Goldman Sachs is Obama's scapegoat

The president needed someone to blame, so he went after banks. The whole thing is shameful.

By Jim Cramer Jan 22, 2010 7:59AM
TheStreet

By Jim Cramer, TheStreet

 

What did Goldman Sachs (GS) do to deserve this? That's all I can think of in the second day of President Obama's nuclear strike against companies that invest in anything other than plain-vanilla loans.

 

If you parse the words of Obama's statement Thursday, you come away with two thrusts: Smaller banks will keep us out of trouble and will not need to be bailed out, and what causes a bank to need bailing out is private-equity and hedge fund investing.

 

In other words, Goldman Sachs could cause a bailout because it does the most hedge fund and private-equity investing of any of the publicly traded companies.

 

No wonder Obama picked the same day as Goldman Sachs' conference call. He was talking about Goldman. I wish he had been on the call.

 

"Congratulations, guys, on a good quarter. Let this be the last one, because you made so much money," he might have said. At least everyone wouldn't have had to be punished for Goldman's sin of making too much money.

 

Is that too glib? OK, how about if he was after JPMorgan Chase (JPM) because it has a huge deposit base and it invests alongside its partners? Well, the reason it has such a huge deposit base is that the government asked the company to buy Washington Mutual, a bank that was too big to fail that forced the government to take it over and give it to JPM, which is exactly what happened, because JPM sure didn't buy the "real" Washington Mutual. It isn't that stupid.

 

So how about this one for irony: A bank that almost brought the whole system down because of reckless mortgage lending, because it did no hedge fund or private-equity investing, gets bought by a prudent bank that does do hedge fund and private-equity investing. If Treasury had decided to let Washington Mutual die instead of Lehman, would we be saying now that banks have to do private-equity and proprietary trading because look what risky mortgage lending did?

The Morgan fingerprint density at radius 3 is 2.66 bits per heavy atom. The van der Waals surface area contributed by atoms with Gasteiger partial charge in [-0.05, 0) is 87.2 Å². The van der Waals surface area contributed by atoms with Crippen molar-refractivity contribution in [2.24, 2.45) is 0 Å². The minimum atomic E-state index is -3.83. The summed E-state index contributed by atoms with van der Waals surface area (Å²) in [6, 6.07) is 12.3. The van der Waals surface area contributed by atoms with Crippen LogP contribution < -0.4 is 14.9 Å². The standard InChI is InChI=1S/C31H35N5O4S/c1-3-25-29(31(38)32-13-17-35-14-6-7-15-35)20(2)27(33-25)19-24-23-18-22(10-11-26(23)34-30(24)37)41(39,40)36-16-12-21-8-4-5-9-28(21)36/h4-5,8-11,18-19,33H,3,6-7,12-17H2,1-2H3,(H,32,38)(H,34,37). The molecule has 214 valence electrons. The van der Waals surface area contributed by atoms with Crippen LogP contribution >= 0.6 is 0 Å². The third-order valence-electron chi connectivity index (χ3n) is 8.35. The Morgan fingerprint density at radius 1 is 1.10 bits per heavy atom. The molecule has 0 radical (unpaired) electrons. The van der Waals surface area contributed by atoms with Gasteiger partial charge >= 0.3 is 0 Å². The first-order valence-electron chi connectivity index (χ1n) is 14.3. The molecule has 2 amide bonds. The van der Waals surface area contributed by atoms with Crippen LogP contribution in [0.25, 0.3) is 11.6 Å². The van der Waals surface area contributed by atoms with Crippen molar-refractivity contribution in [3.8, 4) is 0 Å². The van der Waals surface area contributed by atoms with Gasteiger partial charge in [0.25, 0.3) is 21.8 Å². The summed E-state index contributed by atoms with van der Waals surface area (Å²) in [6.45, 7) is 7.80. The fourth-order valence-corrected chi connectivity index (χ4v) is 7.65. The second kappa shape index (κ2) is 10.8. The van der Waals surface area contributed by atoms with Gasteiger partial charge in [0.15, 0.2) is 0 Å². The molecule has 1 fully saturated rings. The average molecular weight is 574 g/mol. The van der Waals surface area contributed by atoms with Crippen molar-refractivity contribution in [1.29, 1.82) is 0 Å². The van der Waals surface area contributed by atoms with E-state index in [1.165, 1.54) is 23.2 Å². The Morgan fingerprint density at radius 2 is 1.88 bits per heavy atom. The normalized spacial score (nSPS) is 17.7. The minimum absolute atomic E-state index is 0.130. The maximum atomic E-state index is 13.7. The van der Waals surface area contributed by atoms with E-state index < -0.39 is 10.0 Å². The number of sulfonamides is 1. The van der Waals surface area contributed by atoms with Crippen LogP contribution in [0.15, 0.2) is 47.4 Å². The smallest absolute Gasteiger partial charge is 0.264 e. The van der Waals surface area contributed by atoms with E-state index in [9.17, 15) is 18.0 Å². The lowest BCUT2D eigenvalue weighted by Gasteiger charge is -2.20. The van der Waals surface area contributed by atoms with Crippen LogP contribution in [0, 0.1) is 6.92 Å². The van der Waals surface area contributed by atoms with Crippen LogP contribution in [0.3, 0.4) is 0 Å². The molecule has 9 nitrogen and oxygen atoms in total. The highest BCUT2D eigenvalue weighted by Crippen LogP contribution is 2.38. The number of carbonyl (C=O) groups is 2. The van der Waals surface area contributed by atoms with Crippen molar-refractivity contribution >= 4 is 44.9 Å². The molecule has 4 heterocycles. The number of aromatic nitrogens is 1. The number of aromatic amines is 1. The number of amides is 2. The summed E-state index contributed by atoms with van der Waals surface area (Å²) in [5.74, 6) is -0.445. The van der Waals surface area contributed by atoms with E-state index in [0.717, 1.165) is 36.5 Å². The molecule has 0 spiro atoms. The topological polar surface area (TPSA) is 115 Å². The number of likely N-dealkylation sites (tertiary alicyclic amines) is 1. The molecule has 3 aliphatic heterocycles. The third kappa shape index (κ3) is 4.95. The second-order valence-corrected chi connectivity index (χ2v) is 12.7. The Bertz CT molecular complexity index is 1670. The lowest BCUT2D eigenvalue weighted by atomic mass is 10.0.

Bing: More on Goldman Sachs


OK, well, how about Bear Stearns? What got Bear crushed? Faulty mortgage bonds that it pushed that flowed back because they went down in value? The company had to borrow to finance that inventory. Not prop trading. Not hedge funds. JPMorgan saved the government's butt then, too.

 

Or how about Bank of America (BAC)? Until the Merrill deal, Ken Lewis had decided to get out of investment banking because he didn't like the risks and the losses. But then Merrill gets in trouble, the stock goes down and he wants to buy. He discovers, alas, big mortgage losses, and he wants to back out. The government, however, won't let him. It wants the investment banking and the prop trading under one deposit institution's roof. Bank of America saves the day.

 

So, now, here are the three biggest banks that are affected: Goldman Sachs, which caused us no trouble, got it right and doesn't need Federal Deposit Insurance Corp. protection; JPMorgan, which saved the government in Washington Mutual and Bear Stearns; and Bank of America, which wanted to get out of the deal that gave it all of that exposure to the investments Obama is trying to stop it from doing.